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New York Prisoner Awarded $190,000 For Improperly Treated Knee Injury

On June 6, 2006, a court of claims in White Plains, New York, awarded $190,000 to a state prisoner who claimed prison staff was medically negligent in their treatment of his knee injury, thus causing him to undergo an unnecessary surgery and adding to his pain and suffering.
Claimant John Simmons, 37, felt his knees buckle while exercising on the recreation yard of the Sing Sing Correctional Facility on January 3, 1999. He was seen in the prison infirmary and then transported to St. Agnes Hospital where doctors prescribed him drugs and crutches. The examination report stated Simmons should see an orthopedist within a week. Simmons returned to the prison infirmary many times, and a physician assistant there twice requested an orthopedists appointment for him.

Some time later, during an unrelated hospitalization for tuberculosis, Simmons saw an orthopedist and an MRI was ordered. It did not show a torn meniscus. Simmons? pain continued and he was finally seen by an orthopedist that contracted with the state. That orthopedist, without reviewing the previous MRI, diagnosed a torn meniscus and operated to repair it. He later ordered an MRI, diagnosed a ruptured quadriceps, and recommended another surgery. Simmons refused.

Simmons sued the State of New York claiming that the medical staff?s failure to timely diagnose and treat his ruptured quadriceps constituted medical neglect. Expert orthopedists for both parties testified that the delay in follow up care and the medical contractor?s failure to review the earlier MRI deviated from the standard of care. Simmons specifically contended that the treatment and delayed diagnosis caused him permanent harm. His expert orthopedist testified that he cannot run, has an atrophied right thigh muscle, walks with a limp, and suffers pain.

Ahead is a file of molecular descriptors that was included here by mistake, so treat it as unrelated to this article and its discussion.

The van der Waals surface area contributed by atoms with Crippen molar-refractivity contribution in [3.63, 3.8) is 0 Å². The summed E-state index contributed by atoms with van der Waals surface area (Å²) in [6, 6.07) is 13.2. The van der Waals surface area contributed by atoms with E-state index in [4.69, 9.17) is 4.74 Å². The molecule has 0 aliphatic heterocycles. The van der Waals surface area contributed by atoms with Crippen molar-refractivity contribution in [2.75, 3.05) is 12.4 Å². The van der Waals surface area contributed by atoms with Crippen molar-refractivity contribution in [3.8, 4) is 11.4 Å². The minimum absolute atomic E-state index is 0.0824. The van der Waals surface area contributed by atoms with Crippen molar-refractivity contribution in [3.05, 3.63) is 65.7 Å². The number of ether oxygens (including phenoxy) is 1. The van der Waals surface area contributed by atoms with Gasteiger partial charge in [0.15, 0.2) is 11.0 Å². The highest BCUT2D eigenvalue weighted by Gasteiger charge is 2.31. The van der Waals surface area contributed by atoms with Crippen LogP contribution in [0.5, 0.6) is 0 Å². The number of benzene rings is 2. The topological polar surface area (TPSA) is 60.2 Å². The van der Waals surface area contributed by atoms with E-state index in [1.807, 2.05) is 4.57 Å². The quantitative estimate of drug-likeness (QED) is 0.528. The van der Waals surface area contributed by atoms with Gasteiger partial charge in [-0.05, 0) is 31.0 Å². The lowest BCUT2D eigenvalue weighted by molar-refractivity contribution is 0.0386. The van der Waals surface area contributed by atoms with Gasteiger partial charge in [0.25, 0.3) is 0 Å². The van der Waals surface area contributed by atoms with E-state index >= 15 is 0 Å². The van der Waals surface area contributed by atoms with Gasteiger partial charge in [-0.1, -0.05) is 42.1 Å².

Judge Terry Jane Ruderman found that the state was negligent in failing to send Simmons for a follow up and in failing to obtain the results of the initial MRI before examining Simmons. Ruderman further concluded that the state was at least partially negligent given the orthopedist?s testimony that he would not have operated for a torn meniscus if he had seen the first MRI.

Ruderman noted that even with Simmons? refusal as to the second surgery, his prognosis was very good. She concluded the state and Simmons were equally liable and awarded him a total of $190,000--$140,000 for past pain and suffering and $50,000 for future pain and suffering. Thus, Simmons actual award, after a 50% reduction, amounted to $95,000.

Simmons was represented by Howard B. Sherman of Nishman, Panken, Besterman, Winer, Becker, & Sherman in New York, New York. Orthopedic surgeon Hervey S. Sicherman, M.d. of Wayne, NJ, provided expert testimony for Simmons. See: Simmons v. State of New York, White Plains Court of Claims, Case No. 101023.

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Related legal case

Simmons v. State of New York